You probably already know what you’re willing to spend on a new swimming pool, but it’s important to speak with your pool builder to gather more information and get a sense of what your project will cost. Your pool builder will be able to listen to what you want and give you an estimate on what it will cost to make it happen. You may have to adjust your plans, or you may find you have the resources to add to your initial concept. Either way, it’s important that both you and your builder know what your budget is from the start.

9. Consider long-term costs.
Owning a swimming pool is actually quite affordable. Upkeep, especially if you take a few energy-saving steps (more on that below), can literally cost pennies a day. But it’s best to have an idea of what those costs are. Factor in how much water it will take to keep your swimming pool full, cleaning and water maintenance costs, and any accessories (pool covers, filters, toys, etc.) you’ll need to purchase.

10. Check your local building codes.
Yes, your pool builder can help you with this part immensely, but it’s a good idea to know the rules yourself. Some areas require perimeter fences of a certain height. Some require the fences to lock. Others require a fence around only the swimming pool itself. You’ll also want to inquire about building permits, building restrictions, noise policies, and property tax concerns.

11. Don’t forget about insurance.
When establishing a budget, don’t forget to think long term. Contact your insurance carrier and find out if owning a swimming pool affects your homeowner’s policy—no one likes to be surprised.

12. Don’t skimp on the features you really want.
Yes, we told you to stick to your budget (and that’s sound advice), but don’t settle if you can help it. Retrofitting a swimming pool is never as easy as the initial install. So, if you really want that slide or the cascading waterfall over the slab of granite, go for it. If it busts the budget, ask your pool builder where you might be able to save elsewhere. You never want the swimming pool that’s “almost perfect.”

13. Be energy efficient.
It’s easier than ever to save on a swimming pool’s energy costs. Enclosures, pool covers, and pump and lighting timers can all pay for themselves in energy savings in a short amount of time. In cool climates, it can sometimes pay to shut your swimming pool down for the winter, rather than heat it.

14. Be green and eco-friendly.
Some shy away from swimming pools for fear of their environmental impact, but the industry has worked hard in the last few years to make pool owner and steward of the environment not mutually exclusive terms. Today’s pool heaters can be heated almost entirely using solar energy. There are even swimming pools filtered using totally natural methods—an attached pond does all the work—and many chemical water treatments can now be replaced by less harsh natural alternatives. Swimming pool covers also reduce the amount of water lost (and then replaced) due to evaporation.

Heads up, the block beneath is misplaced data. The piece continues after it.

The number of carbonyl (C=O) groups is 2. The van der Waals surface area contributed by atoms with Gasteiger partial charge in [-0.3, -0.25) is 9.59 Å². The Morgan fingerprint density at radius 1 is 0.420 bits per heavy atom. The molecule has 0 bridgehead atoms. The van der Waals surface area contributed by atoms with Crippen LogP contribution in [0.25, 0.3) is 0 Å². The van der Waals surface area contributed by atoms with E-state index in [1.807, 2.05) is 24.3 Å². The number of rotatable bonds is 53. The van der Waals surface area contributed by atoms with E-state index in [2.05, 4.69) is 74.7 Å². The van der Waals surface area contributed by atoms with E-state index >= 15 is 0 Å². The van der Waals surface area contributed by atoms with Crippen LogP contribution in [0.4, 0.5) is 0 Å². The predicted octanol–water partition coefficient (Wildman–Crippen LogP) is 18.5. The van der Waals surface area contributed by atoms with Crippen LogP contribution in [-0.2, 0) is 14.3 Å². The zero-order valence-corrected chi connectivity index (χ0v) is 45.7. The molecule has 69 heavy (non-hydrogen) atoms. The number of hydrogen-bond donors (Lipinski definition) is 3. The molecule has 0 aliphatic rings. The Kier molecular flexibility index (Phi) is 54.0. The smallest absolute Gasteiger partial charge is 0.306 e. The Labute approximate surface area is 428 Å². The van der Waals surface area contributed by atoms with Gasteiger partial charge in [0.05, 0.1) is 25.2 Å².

15. Don’t forget water features.
Elegant waterfalls, spouting sconces, bubbling fountains—people love water features almost as much as the swimming pools themselves. If you’re interested in adding a few jets to your swimming pool, though, it’s best to do it during the initial construction. Retrofitting can be tricky (and sometimes impossible, depending on your swimming pool and what you want done) without a major remodel. It also costs more than twice as much, typically, to install water features after the fact.

16. Plant with purpose.
This is especially important when thinking about your budget. You won’t want that swimming pool sitting in the yard by itself, so consider what you’d like to plant and where. Avoid planting messy trees (pecans, gums, sycamores) or trees with far-reaching, shallow root systems (some oaks, birches, cypress) near your swimming pool, for instance. Instead go with bushy perennials that don’t grow as tall and can be moved if necessary.

17. Keep safety in mind.
Beyond any required fencing your local codes require, consider what other safety measures you’ll want to have in place. Swimming pools can be equipped with alarms to alert you when someone or something enters the water. Child-proof locks on gates, and security alarms on windows to the backyard are also considerations.

18. Think about finishing touches.
Things like coping, decking, and borders can make a swimming pool stand out. The materials used for each vary—stone, concrete, ceramic and glass tile—and each has its own advantages and disadvantages. Discuss with you designer which options are right for you.

19. Put fun on the list.
As the swimming pool nears completion, it’s time to enjoy yourself by gathering all those extras that make pool ownership fun. Toys, games, floats, swimsuits, patio furniture, you name it. Accessorizing is half the fun.

20. Plan your first pool party!
Don’t forget to throw a big bash to celebrate your new swimming pool. Get the burgers on the grill, invite the kids’ friends (and a few of your own) over, and break in your swimming pool in style.


Photo courtesy of Lewis Aquatech Pools